From now on 4/20 will live on not just as a day to celebrate pot but as a day to remember that a murderous cop was held to account.
I cried when I heard that the jury found Chauvin guilty on all three counts. A choking ugly cry. Gasping.
While I know this is not the end of the war (Al Sharpton) and that the verdict was only possible because it was captured on video, seen the world over, followed by a year of protests and the collapse of the blue wall (Jason Johnson), I want to breathe the relief of a decision well made.
Yes. Yes we get how broken we are that the outcome was not certain here. But let me exhale with gratitude.
Thank you jurors! Thank you “bouquet of humanity” aka witnesses who took the stand! Thank you remarkable prosecution team! Thank you protestors! Thank you cops who took the stand and spoke the truth!
Tomorrow I will lament the fifteen year old girl who was shot yesterday. Tomorrow I will share my outrage at how swiftly Republicans are seeking to outlaw filming police and protests but today: relief.
I shared this 53 second video over on Instagram but I’ll share it here, too. Synchronicity turned the Vogue model’s outstretched arms into something reminiscent of a prone, injured body as the day went on. Unintended but fitting.
It got crowded. What was six feet became four and then two. It was hot. I started thinking about myself in ways I don’t normally, as old, as immune compromised. So just before it was time to kneel for nine minutes in silence, I left. I said metta all the way home.
May George Floyd be peaceful. May he be free of inner and outer harm. May he be cared for gently as he makes his passage home. May he know joy, wisdom, and compassion.
May the young woman who filmed Floyd’s murder be peaceful. May she be free of inner and outer harm. May she be healed of recent and transgenerational trauma. May she be cared for gently as she walks upon this earth. May she know joy, wisdom, and compassion.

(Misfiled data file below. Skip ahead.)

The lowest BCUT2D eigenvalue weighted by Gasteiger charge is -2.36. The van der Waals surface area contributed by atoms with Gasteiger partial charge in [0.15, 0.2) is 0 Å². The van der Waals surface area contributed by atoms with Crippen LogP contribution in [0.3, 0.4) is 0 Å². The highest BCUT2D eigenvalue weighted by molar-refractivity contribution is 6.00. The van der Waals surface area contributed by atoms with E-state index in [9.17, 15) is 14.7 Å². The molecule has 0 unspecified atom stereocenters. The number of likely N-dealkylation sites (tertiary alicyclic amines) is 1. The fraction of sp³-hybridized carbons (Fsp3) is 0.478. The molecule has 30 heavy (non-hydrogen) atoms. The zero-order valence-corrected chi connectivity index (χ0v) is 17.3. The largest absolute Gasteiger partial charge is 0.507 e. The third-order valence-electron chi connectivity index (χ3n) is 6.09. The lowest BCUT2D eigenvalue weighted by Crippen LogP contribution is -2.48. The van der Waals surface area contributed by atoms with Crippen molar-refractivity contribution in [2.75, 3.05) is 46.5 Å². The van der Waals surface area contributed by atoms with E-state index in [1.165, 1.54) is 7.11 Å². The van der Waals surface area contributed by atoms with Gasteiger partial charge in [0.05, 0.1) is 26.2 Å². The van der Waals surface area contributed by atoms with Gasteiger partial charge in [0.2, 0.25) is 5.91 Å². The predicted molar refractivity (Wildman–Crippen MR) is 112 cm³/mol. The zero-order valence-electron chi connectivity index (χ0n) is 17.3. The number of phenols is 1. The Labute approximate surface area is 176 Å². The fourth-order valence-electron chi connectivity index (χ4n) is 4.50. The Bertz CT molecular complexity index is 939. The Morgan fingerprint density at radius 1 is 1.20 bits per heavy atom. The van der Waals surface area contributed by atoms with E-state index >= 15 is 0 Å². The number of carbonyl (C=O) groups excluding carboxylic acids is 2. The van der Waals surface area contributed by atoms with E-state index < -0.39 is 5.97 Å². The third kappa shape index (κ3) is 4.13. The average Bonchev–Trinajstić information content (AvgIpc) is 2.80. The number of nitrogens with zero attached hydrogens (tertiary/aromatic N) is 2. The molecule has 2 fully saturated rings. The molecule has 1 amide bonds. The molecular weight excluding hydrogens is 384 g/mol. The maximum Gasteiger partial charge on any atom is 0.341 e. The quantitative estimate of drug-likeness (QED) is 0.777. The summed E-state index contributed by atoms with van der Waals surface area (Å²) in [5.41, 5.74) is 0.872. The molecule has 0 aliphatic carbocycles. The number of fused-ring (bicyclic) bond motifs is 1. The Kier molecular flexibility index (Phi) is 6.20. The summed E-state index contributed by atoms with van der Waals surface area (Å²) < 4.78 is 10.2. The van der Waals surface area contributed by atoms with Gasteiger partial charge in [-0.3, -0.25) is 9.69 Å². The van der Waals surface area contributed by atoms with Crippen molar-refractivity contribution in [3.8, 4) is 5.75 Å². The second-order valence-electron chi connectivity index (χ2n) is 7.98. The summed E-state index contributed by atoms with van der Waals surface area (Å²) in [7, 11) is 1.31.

May George Floyd’s family be peaceful. May they be free of inner and outer harm. May they be cared for gently as they walk upon this earth. May they know joy, wisdom, and compassion.
May the people of Minneapolis be peaceful. May they be free of inner and outer harm. May they be cared for gently as they walk upon this earth. May they know joy, wisdom, and compassion.
May the people of Houston be peaceful. May they be free of inner and outer harm. May they be cared for gently as they walk upon this earth. May they know joy, wisdom, and compassion.
May all protesters be peaceful. May all protesters be free of inner and outer harm. May they be cared for gently as they walk upon this earth. May they know joy, wisdom, and compassion.
May all members of law enforcement be peaceful. May all police be free of inner and outer harm. May they be cared for gently as they walk upon this earth. May they minister to the public gently and for the greater good. May they know joy, wisdom, and compassion.
May all Americans be peaceful. May we be free of inner and outer harm. May we be cared for gently as we walk upon this earth. May we know joy, wisdom, and compassion.
May all sentient beings be peaceful. May all sentient beings be free of inner and outer harm. May they be cared for gently as they walk upon this earth. May they know joy, wisdom, and compassion.
May the earth be peaceful. May the earth be free of harm. May the earth be cared for gently as it spins through space. May the earth know joy, wisdom, and compassion.